Lydgate Junior School

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About Lydgate Junior School

Name Lydgate Junior School
Ofsted Inspections
Headteacher Mrs Rachel Hurding
Address Manchester Road, Crosspool, Sheffield, S10 5DP
Phone Number 01142669500
Phase Primary
Type Community school
Age Range 7-11
Religious Character Does not apply
Gender Mixed
Number of Pupils 481
Local Authority Sheffield
Highlights from Latest Inspection


Lydgate Junior School continues to be a good school.

What is it like to attend this school?

Lydgate Junior School is a 'Rights Respecting School'.

Pupils learn about the rights of others, including the right to feel safe and the right to learn without disruption. Respect for these rights is evident throughout school. Pupils behave well.

Teachers can teach, pupils can learn. Pupils achieve highly in their reading and mathematics at the end of Year 6. Pupils do not achieve as well in writing, but this is improving.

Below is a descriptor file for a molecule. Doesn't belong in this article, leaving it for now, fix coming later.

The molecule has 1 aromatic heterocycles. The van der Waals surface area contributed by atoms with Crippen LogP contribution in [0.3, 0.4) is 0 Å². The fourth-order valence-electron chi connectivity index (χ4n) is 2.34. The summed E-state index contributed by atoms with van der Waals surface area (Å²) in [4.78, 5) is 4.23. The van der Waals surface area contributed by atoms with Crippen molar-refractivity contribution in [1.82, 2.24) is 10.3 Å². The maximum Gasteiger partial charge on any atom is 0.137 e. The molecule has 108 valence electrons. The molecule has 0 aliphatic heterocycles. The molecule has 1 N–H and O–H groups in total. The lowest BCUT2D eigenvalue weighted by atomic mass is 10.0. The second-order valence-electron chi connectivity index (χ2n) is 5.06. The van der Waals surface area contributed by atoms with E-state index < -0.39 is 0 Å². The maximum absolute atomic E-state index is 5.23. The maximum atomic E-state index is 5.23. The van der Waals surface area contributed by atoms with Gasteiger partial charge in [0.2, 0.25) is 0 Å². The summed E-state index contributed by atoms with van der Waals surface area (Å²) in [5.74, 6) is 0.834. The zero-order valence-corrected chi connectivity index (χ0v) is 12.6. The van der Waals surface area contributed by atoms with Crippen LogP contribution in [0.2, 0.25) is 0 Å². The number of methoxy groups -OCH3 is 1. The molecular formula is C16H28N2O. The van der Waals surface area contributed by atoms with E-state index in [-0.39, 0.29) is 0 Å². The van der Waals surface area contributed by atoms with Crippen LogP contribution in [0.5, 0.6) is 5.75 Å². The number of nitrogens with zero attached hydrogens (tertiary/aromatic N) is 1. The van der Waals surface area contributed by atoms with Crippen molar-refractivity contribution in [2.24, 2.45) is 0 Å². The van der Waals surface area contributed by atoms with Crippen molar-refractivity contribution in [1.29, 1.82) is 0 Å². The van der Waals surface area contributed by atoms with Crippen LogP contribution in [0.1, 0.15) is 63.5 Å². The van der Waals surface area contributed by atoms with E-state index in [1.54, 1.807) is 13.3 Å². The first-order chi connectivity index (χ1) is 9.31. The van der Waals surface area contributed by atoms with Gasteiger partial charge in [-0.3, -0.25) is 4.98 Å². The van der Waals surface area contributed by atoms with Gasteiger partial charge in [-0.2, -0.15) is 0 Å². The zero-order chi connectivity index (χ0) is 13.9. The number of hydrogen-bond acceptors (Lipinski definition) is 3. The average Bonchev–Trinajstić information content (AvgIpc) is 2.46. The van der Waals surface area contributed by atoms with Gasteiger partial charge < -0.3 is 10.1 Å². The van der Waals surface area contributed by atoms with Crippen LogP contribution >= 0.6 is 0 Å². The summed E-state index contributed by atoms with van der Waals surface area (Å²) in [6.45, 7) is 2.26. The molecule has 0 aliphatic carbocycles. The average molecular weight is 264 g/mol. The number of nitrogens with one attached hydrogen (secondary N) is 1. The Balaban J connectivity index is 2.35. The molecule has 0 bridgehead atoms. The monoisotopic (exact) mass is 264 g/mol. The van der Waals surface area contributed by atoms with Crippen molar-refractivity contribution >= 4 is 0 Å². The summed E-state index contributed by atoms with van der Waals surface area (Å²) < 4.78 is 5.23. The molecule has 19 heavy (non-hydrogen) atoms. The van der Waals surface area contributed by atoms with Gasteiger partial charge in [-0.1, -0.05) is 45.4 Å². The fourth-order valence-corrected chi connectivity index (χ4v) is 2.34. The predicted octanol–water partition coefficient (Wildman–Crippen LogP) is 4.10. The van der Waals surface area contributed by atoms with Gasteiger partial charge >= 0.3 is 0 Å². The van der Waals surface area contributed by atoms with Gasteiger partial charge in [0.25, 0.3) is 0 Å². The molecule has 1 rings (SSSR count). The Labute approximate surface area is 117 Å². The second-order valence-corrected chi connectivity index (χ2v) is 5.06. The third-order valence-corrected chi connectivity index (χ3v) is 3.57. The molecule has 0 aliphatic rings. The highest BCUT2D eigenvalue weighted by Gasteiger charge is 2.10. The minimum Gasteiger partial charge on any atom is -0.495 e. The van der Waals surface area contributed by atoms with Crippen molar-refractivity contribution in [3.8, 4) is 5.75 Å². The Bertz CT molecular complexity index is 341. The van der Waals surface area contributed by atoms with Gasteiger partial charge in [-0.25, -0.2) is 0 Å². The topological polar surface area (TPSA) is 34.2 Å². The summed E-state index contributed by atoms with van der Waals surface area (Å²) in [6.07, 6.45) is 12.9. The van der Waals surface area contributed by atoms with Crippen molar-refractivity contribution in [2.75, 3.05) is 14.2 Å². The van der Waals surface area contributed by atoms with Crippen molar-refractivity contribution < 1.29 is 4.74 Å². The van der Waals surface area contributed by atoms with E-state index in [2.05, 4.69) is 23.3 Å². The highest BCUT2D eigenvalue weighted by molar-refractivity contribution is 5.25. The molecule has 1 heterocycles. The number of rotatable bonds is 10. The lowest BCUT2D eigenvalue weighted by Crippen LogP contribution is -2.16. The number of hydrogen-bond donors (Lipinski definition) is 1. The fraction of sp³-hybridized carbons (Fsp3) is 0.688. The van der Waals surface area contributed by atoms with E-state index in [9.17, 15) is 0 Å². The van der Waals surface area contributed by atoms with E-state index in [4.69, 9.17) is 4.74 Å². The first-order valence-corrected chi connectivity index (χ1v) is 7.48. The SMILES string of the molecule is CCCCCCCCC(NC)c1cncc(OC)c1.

Pupils, including pupils with special educational needs and/or disabilities (SEND), learn effectively across a wide range of subjects. They are well prep...ared for secondary school.

This school is a community where pupils get along well with each other and with adults.

There is a strong sense of everyone pulling in the same direction. Pupils understand what bullying is and the negative impact it has on others. Parents, carers and pupils are happy that, on the rare occasions when bullying occurs, leaders deal with it effectively.

Pupils benefit from a wide variety of extra-curricular clubs and groups. These include a range of musical opportunities. The annual school musical is a highlight of the school year with members of the local community and ex-pupils performing alongside current pupils.

What does the school do well and what does it need to do better?

Leaders, including governors, have accurately identified the many strengths of the school and the areas where they want to do better. They have thought about which changes will make the biggest difference to pupils. Leaders are aware that introducing too many changes at once is unmanageable for staff.